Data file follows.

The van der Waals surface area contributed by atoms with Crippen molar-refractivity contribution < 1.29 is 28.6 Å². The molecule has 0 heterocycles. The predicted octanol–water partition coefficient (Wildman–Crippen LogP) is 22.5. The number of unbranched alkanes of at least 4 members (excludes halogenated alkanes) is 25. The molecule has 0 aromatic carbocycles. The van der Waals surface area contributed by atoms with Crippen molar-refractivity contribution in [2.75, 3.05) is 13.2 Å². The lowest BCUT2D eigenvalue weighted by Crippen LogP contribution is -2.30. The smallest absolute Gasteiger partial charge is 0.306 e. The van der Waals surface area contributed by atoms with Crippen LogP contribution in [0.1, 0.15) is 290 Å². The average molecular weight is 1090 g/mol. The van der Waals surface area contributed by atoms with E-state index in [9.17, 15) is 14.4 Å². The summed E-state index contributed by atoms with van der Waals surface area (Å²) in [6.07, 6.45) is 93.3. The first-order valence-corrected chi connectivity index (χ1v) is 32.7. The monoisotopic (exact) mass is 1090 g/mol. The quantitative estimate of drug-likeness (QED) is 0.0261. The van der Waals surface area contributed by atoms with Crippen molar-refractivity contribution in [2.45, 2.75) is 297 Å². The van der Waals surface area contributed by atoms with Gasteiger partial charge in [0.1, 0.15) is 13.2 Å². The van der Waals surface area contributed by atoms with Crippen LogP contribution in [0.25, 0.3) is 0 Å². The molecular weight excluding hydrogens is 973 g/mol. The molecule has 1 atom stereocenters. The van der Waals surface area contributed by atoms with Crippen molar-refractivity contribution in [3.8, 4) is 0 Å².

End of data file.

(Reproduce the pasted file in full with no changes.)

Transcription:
The van der Waals surface area contributed by atoms with Crippen molar-refractivity contribution < 1.29 is 28.6 Å². The molecule has 0 heterocycles. The predicted octanol–water partition coefficient (Wildman–Crippen LogP) is 22.5. The number of unbranched alkanes of at least 4 members (excludes halogenated alkanes) is 25. The molecule has 0 aromatic carbocycles. The van der Waals surface area contributed by atoms with Crippen molar-refractivity contribution in [2.75, 3.05) is 13.2 Å². The lowest BCUT2D eigenvalue weighted by Crippen LogP contribution is -2.30. The smallest absolute Gasteiger partial charge is 0.306 e. The van der Waals surface area contributed by atoms with Crippen LogP contribution in [0.1, 0.15) is 290 Å². The average molecular weight is 1090 g/mol. The van der Waals surface area contributed by atoms with E-state index in [9.17, 15) is 14.4 Å². The summed E-state index contributed by atoms with van der Waals surface area (Å²) in [6.07, 6.45) is 93.3. The first-order valence-corrected chi connectivity index (χ1v) is 32.7. The monoisotopic (exact) mass is 1090 g/mol. The quantitative estimate of drug-likeness (QED) is 0.0261. The van der Waals surface area contributed by atoms with Crippen molar-refractivity contribution in [2.45, 2.75) is 297 Å². The van der Waals surface area contributed by atoms with Gasteiger partial charge in [0.1, 0.15) is 13.2 Å². The van der Waals surface area contributed by atoms with Crippen LogP contribution in [0.25, 0.3) is 0 Å². The molecular weight excluding hydrogens is 973 g/mol. The molecule has 1 atom stereocenters. The van der Waals surface area contributed by atoms with Crippen molar-refractivity contribution in [3.8, 4) is 0 Å².